It’s Autism Awareness Month and for the 2.8 million people in the UK affected by autism, including children, adults and their families, the lockdown is incredibly tough. Along with uncertainty, upheaval and confusing messages, this vulnerable group of children are more likely to suffer long-term mental health problems as a result.
Social distancing is a concept we are all coming to terms with, but for autistic children these new rules can often be especially challenging. Rebecca Sterry, an autism researcher says; “Many autistic children will struggle to understand the changes, or to adapt to them. Changes to routine and what they can and can’t do may be particularly difficult for autistic children who need things to be predictable in order to feel calm and safe. We know that uncertainty is a cause of major anxiety for autistic children and adults, and the situation right now is extremely uncertain. “
Younger children may struggle to understand why they aren’t allowed to go to their favourite places. Kirsty Roberts has an 11 year old boy with a diagnosis of Autism and Global Development Delay. She explains; “[My son] asked to go to the park today but trying to explain social distancing to him has caused a meltdown. Fortunately the school is supportive and have sent a Coronavirus social story home. That helped to talk to him about what is happening.”
Parents of autistic children often have no choice but to get creative with their parenting methods as what works for neurotypical children will not always be helpful for them. Tony Knight has a 10 year old son, Jamie, with diagnosed Autism and Dyslexia. He has found a solution that taps into Jamie’s special interests, while minimising the panic that may be caused by sharing too much detail. “We gave him a job which kept him distracted. His job was pushing the mini trolley and being a ninja secret agent, meaning he had to avoid other people.” Giving the child a job to do, or making it into a game is a good way to give the child a sense of purpose, prevent sensory overload and help them to focus.
Coronavirus has forced us to have conversations we would rather not have, and we all must weigh up the desire to protect the child from upsetting information, against the need for them to understand the importance of what’s happening. “Any child can obsess over the current pandemic, it is a worrying thing for many of us” explains Rebecca. “Explaining the pandemic and answering any questions or worries your child may have is important. Holding back information is not helpful but limiting their access to the news may be a good idea.”
Children with autistic spectrum disorders tend to be more sensitive than other children and worry about things others would brush off quite easily. Tony tells me that his son becomes very distressed about the situation and is very upset that he is unable to see his grandparents who are self-isolating after making an emergency trip back from the US at the time of interview. “He currently asks about them 3 or 4 times a day and we have set up regular video chats so that he can be in contact with them.”
Disruption to daily life is proving a challenge for everyone during lockdown, but for autistic children for whom routine and structure are often vital for managing stress it can be overwhelming. For Tony, preparation was key to coping when his son Jamies school closed. “As we were able to take a look at the precautions other countries were putting into place, we decided to tell him there was a chance he would not be able to go to school. This lessened the impact on his routine being disrupted and we further implemented homeschool to help him to cope further.”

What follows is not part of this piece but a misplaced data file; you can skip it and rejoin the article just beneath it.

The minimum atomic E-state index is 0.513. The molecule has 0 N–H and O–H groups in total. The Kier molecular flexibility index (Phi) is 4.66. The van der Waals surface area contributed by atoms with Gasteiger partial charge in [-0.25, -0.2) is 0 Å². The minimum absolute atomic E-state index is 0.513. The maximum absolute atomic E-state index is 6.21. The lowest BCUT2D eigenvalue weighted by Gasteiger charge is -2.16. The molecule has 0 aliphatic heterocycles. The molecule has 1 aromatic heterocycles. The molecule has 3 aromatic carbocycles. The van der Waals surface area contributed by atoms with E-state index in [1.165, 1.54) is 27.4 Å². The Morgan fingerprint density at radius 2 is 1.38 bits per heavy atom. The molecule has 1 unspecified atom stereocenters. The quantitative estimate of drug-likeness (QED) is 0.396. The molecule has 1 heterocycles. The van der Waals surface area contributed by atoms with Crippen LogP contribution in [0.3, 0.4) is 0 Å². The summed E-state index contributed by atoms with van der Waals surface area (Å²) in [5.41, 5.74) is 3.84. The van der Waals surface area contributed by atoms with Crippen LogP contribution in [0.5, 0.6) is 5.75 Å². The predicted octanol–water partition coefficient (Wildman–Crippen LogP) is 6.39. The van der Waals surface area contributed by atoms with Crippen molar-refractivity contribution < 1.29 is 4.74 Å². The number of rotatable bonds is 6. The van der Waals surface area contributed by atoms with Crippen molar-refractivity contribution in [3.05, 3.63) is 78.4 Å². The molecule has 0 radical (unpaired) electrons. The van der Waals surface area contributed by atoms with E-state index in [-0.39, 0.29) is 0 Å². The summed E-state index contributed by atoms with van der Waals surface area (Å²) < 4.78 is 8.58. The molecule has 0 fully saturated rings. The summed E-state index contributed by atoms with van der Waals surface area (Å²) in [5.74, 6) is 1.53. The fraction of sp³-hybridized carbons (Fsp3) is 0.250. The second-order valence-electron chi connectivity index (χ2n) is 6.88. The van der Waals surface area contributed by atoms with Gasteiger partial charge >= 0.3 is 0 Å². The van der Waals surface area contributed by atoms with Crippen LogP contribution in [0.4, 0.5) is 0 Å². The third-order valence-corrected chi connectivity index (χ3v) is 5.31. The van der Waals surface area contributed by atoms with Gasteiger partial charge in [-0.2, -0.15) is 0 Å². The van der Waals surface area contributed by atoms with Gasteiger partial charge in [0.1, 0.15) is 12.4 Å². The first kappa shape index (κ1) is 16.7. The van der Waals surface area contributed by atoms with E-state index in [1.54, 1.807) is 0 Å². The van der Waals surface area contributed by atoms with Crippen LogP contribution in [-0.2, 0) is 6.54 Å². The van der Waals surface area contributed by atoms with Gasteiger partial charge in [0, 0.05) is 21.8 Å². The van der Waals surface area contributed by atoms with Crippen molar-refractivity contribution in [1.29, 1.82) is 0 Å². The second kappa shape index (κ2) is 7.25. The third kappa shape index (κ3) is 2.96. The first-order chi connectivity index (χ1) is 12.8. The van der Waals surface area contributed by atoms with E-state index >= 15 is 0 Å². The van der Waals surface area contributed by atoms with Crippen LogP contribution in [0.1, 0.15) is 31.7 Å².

Rebecca is keen to stress that parents shouldn’t be too hard on themselves. “It is understandable that children will struggle with changes to their routine so don’t worry if they have bad days. You need some structure, but also some flexibility, you will not be able to recreate school at home so don’t try to. Be kind to yourself and give yourself some breaks too!”
Panic buying has led to empty gaps on supermarket shelves. For most households this is frustrating, but for a child with autism it can cause meltdowns and a great sense of anxiety. Kirsty has found this a challenge. “It’s been hard trying to get the things [my son] usually eats. If it’s not in the shop, I won’t buy the same thing with different packaging, he knows it’s different. He’s had to go without. If only people would stop panic buying, it’s worrying times.”
A child on the autistic spectrum may notice a drastic difference between similar foods that most would barely notice. Rebecca explains; “It is extremely common for autistic children to have limited diets, which isn’t going to be easy at this time. In some cases you may be able to offer close alternatives and explain why the other items are not available. Using picture cards may be helpful to show a picture of the one thing they can’t have, but what they can have instead.” She goes on to advise; “At times like this, people are more than willing to help out, so do a shout out on your social media, or in a local community group, you’ll probably be surprised by what people have in their cupboards or can source for you in the shops.”
If you are struggling with any of the issues in this article, visit NDSA COVID19 support thread and resources.
For parents, the National Autistic Society have gathered a range of easy-read guides and social stories that can help explain Coronavirus and the changes happening in the world.
If you are caring for someone with high support needs you may find advice from the Social Care Institute for Excellence useful. The link contains a wealth of visual and easy-read resources for parents and carers specifically for persons with autism.
You may check this advice from The Royal College of Occupational Therapists about staying at home.
There are also resources produced by the government.